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Celia Pacquola looks to the future


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This review won’t tell you too much about Celia Pacquola’s one-hour Fringe show because it’s about trying to predict the future and giving you clues would be far too ironic.

It would also spoil the fun, of which there is a great deal, and the poignancy, of which there is just enough.

Pacquola, who will be familiar to some as the “straight guy” in the ABC satire Utopia, is a talented writer whose routine is (for Fringe stand-up) unusually cohesive.

It’s about her desire to gain insight into her future. Although she suspects or even knows that it’s all rubbish, she regularly consults psychics (AKA strangers out the back of crystal shops).  It’s all harmless stuff until, on tour in the UK, she visits a palm reader called Tony.

That’s all I’ll say about the “plot”, but her journey takes her into some hilarious as well as vulnerable places. Pacquola doesn’t let the humour flag (except at one crucial moment), although she does mine her personal life (apparently) with sometimes disarming candour.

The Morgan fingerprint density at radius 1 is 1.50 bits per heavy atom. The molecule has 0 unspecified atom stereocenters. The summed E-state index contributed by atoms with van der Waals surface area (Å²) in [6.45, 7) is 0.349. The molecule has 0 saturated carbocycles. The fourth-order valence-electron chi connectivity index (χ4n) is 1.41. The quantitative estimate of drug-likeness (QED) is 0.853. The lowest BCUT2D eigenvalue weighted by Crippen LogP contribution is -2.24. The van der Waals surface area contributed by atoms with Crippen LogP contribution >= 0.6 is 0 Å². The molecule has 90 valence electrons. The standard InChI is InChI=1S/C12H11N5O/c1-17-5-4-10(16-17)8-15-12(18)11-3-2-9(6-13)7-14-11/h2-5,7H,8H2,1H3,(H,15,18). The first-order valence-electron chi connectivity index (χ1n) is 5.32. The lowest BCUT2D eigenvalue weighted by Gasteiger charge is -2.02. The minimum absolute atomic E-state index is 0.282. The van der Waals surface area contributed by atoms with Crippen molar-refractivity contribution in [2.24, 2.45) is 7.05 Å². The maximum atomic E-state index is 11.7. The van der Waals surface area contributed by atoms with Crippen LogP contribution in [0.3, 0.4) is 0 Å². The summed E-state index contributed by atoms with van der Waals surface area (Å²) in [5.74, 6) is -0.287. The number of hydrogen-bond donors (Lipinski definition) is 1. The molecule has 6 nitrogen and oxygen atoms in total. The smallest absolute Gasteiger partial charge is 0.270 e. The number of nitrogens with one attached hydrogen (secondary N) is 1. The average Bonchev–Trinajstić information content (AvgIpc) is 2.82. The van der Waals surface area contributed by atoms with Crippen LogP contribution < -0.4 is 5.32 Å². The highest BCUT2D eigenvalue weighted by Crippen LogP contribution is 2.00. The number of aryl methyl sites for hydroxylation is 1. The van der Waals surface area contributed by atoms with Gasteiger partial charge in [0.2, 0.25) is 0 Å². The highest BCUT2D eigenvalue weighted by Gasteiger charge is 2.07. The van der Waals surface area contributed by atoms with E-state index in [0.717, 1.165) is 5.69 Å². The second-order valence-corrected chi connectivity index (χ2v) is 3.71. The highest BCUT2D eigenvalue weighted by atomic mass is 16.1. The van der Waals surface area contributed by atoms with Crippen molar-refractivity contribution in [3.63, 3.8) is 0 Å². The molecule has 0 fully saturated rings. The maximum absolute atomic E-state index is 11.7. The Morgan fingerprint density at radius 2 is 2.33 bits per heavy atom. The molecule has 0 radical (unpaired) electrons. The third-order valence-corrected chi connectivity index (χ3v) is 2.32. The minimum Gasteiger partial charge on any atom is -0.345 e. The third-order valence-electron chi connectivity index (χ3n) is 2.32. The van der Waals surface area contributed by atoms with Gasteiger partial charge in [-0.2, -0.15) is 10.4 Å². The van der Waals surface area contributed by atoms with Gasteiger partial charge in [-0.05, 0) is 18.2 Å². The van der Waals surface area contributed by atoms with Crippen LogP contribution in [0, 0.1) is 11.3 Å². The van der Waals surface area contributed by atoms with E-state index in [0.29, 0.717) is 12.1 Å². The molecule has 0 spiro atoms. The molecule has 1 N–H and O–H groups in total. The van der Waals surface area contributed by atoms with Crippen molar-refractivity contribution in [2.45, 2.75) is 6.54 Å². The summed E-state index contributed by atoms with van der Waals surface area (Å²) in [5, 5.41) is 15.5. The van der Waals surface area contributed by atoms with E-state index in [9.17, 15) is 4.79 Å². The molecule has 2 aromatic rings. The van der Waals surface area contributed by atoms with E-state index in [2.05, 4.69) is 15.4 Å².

She lets her darkness show, covered just enough by comic timing and wit. The shadow is there, though – and we see it, and she sees that we see it (one joke about her attempt to remake herself after a break-up is both hilarious and troubling).

Having said all that, it’s not difficult to spend an hour with Pacquola and you will laugh – lots.

She’s gifted with a natural, relaxed charm – it’s a bit like having a drink with a very witty, self-deprecating friend.

Her observational comedy clearly hits the mark of self-recognition for the enthusiastic Tuesday night crowd.

She also does surprisingly good impressions of inanimate objects.

Best of all, she weaves a deeper strand of meaning through the whole thing – which is very clever.

Celia Pacquola is performing Let Me Know How It All Works Out in Studio 7, Garden of Unearthly Delights, until February 18.








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